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Re: Message passing in user-land

From: rreale
Subject: Re: Message passing in user-land
Date: Wed, 17 Jul 2002 13:30:31 +0200
User-agent: Mutt/1.2.5i

On Tue, Jul 16, 2002 at 12:44:07PM -0700, James Morrison wrote:
>  Ok, so it looks like every process maintains it's own set of queues.  So
> I am a server process and I setup 3 queues for clients to write in.  Now,
> how do the clients know where to write the data so I can find it?  Previously,
> you said it would be the memory managers job.  So, I write to some pre-defined
> queue of the memory manager, to say people can write msg's to me.  Now, any
> process can ask the memory manager where to put msg's to me.  If this is what
> you are thinking, it sort of makes sense.  But assumming we have a 
> process/task
> boundary where each process has it's own virtual address space how can it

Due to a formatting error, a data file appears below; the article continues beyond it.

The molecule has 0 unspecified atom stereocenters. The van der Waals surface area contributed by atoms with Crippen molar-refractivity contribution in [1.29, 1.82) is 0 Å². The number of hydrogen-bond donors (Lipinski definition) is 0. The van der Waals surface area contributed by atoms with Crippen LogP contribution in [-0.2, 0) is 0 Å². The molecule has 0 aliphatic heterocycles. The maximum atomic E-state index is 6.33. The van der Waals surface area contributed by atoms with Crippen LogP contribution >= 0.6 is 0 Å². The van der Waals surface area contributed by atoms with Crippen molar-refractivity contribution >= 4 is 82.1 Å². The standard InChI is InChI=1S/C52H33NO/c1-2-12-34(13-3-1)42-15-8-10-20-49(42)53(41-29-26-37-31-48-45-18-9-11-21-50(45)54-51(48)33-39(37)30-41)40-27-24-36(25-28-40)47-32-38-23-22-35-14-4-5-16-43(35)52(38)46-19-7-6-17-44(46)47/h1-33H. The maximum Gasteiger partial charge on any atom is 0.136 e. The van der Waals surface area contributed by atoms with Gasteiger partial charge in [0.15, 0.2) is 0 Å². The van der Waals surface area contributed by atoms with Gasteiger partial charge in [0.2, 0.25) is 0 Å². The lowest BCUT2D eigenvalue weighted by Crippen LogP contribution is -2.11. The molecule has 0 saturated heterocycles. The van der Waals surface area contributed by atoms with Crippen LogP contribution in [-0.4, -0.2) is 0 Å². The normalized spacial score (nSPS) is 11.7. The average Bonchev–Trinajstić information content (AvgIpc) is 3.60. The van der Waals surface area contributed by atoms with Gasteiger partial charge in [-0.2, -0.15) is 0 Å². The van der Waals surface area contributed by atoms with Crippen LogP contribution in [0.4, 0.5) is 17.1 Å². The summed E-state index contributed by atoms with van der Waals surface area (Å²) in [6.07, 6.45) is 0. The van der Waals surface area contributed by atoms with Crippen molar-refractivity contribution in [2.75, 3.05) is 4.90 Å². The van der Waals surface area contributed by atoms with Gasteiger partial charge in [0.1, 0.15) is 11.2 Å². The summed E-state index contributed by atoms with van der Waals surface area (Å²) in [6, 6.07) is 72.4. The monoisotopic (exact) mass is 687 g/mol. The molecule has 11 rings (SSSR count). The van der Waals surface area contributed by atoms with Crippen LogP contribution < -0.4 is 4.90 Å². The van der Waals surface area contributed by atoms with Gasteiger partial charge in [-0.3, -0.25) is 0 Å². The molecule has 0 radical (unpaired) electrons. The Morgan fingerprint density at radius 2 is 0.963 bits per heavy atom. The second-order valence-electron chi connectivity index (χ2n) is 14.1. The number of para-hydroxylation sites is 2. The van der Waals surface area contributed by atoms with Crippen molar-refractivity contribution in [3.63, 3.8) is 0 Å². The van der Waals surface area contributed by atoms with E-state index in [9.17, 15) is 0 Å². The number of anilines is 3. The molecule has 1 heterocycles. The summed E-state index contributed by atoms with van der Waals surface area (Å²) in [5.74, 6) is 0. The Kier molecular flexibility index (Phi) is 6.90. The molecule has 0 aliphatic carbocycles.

> break
> this barrier without the kernel's help?  I can sort of wrap my brain around
> this,
> but I keep comming back to crazy libc hacks.

You are right, but we need the kernel's help only once during the whole
process' lifetime, i.e. when the new process is created and the shared 
memory area chosen by the memory manager.  During the process creation,
the address of this area could be written in some well-known location
of the process' address space.  This way there's no need for the process
itself to query the memory manager each time it wants to send a message.


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